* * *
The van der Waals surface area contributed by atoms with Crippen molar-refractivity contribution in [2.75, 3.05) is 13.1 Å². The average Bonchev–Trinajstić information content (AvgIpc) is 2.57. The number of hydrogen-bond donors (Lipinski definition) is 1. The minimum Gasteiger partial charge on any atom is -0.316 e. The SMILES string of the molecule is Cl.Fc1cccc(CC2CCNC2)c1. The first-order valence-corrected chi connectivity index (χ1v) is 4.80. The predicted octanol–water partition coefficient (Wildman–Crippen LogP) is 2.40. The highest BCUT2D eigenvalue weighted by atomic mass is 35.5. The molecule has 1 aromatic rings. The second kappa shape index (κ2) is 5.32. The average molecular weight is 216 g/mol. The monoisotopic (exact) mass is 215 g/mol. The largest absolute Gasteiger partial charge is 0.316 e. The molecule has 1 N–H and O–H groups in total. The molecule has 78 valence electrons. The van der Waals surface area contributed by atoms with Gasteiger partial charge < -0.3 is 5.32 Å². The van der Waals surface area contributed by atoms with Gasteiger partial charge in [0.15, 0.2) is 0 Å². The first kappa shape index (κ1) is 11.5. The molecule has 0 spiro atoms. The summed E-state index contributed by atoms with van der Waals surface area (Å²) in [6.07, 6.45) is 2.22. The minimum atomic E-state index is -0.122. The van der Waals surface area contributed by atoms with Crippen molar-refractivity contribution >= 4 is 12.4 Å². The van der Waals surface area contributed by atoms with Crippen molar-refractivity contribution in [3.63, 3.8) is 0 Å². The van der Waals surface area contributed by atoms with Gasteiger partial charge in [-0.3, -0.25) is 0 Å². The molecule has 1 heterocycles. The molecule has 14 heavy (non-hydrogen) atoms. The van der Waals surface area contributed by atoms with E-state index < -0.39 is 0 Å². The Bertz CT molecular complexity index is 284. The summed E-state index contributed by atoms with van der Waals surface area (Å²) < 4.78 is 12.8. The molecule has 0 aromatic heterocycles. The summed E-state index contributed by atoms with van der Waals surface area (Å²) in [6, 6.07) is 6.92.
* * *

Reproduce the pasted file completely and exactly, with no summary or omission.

The van der Waals surface area contributed by atoms with Crippen molar-refractivity contribution in [2.75, 3.05) is 13.1 Å². The average Bonchev–Trinajstić information content (AvgIpc) is 2.57. The number of hydrogen-bond donors (Lipinski definition) is 1. The minimum Gasteiger partial charge on any atom is -0.316 e. The SMILES string of the molecule is Cl.Fc1cccc(CC2CCNC2)c1. The first-order valence-corrected chi connectivity index (χ1v) is 4.80. The predicted octanol–water partition coefficient (Wildman–Crippen LogP) is 2.40. The highest BCUT2D eigenvalue weighted by atomic mass is 35.5. The molecule has 1 aromatic rings. The second kappa shape index (κ2) is 5.32. The average molecular weight is 216 g/mol. The monoisotopic (exact) mass is 215 g/mol. The largest absolute Gasteiger partial charge is 0.316 e. The molecule has 1 N–H and O–H groups in total. The molecule has 78 valence electrons. The van der Waals surface area contributed by atoms with Gasteiger partial charge < -0.3 is 5.32 Å². The van der Waals surface area contributed by atoms with Gasteiger partial charge in [0.15, 0.2) is 0 Å². The first kappa shape index (κ1) is 11.5. The molecule has 0 spiro atoms. The summed E-state index contributed by atoms with van der Waals surface area (Å²) in [6.07, 6.45) is 2.22. The minimum atomic E-state index is -0.122. The van der Waals surface area contributed by atoms with Crippen molar-refractivity contribution >= 4 is 12.4 Å². The van der Waals surface area contributed by atoms with Crippen molar-refractivity contribution in [3.63, 3.8) is 0 Å². The van der Waals surface area contributed by atoms with Gasteiger partial charge in [-0.3, -0.25) is 0 Å². The molecule has 1 heterocycles. The molecule has 14 heavy (non-hydrogen) atoms. The van der Waals surface area contributed by atoms with E-state index < -0.39 is 0 Å². The Bertz CT molecular complexity index is 284. The summed E-state index contributed by atoms with van der Waals surface area (Å²) < 4.78 is 12.8. The molecule has 0 aromatic heterocycles. The summed E-state index contributed by atoms with van der Waals surface area (Å²) in [6, 6.07) is 6.92.